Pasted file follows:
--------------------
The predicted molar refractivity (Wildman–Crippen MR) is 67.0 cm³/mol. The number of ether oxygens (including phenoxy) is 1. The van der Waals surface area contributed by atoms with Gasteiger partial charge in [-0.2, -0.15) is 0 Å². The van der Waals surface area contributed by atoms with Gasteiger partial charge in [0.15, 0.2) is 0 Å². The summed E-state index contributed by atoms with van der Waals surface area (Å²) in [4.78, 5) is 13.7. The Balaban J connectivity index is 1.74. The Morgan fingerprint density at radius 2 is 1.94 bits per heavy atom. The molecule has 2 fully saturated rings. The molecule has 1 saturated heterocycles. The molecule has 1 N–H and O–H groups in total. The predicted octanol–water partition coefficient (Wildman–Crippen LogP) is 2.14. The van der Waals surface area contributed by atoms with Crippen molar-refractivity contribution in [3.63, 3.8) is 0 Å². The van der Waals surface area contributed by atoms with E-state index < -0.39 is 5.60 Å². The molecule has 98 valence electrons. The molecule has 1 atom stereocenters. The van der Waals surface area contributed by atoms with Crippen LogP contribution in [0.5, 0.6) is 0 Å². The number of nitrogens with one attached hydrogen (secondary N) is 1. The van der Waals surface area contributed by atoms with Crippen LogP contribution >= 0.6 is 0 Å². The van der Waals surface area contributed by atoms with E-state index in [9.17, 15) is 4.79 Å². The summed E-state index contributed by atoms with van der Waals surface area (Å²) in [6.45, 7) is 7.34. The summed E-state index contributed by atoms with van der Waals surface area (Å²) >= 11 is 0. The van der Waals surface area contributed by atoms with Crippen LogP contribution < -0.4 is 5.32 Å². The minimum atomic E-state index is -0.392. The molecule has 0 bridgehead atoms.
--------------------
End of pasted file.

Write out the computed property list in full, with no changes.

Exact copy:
The predicted molar refractivity (Wildman–Crippen MR) is 67.0 cm³/mol. The number of ether oxygens (including phenoxy) is 1. The van der Waals surface area contributed by atoms with Gasteiger partial charge in [-0.2, -0.15) is 0 Å². The van der Waals surface area contributed by atoms with Gasteiger partial charge in [0.15, 0.2) is 0 Å². The summed E-state index contributed by atoms with van der Waals surface area (Å²) in [4.78, 5) is 13.7. The Balaban J connectivity index is 1.74. The Morgan fingerprint density at radius 2 is 1.94 bits per heavy atom. The molecule has 2 fully saturated rings. The molecule has 1 saturated heterocycles. The molecule has 1 N–H and O–H groups in total. The predicted octanol–water partition coefficient (Wildman–Crippen LogP) is 2.14. The van der Waals surface area contributed by atoms with Crippen molar-refractivity contribution in [3.63, 3.8) is 0 Å². The van der Waals surface area contributed by atoms with E-state index < -0.39 is 5.60 Å². The molecule has 98 valence electrons. The molecule has 1 atom stereocenters. The van der Waals surface area contributed by atoms with Crippen LogP contribution in [0.5, 0.6) is 0 Å². The number of nitrogens with one attached hydrogen (secondary N) is 1. The van der Waals surface area contributed by atoms with Crippen LogP contribution >= 0.6 is 0 Å². The van der Waals surface area contributed by atoms with E-state index in [9.17, 15) is 4.79 Å². The summed E-state index contributed by atoms with van der Waals surface area (Å²) in [6.45, 7) is 7.34. The summed E-state index contributed by atoms with van der Waals surface area (Å²) >= 11 is 0. The van der Waals surface area contributed by atoms with Crippen LogP contribution < -0.4 is 5.32 Å². The minimum atomic E-state index is -0.392. The molecule has 0 bridgehead atoms.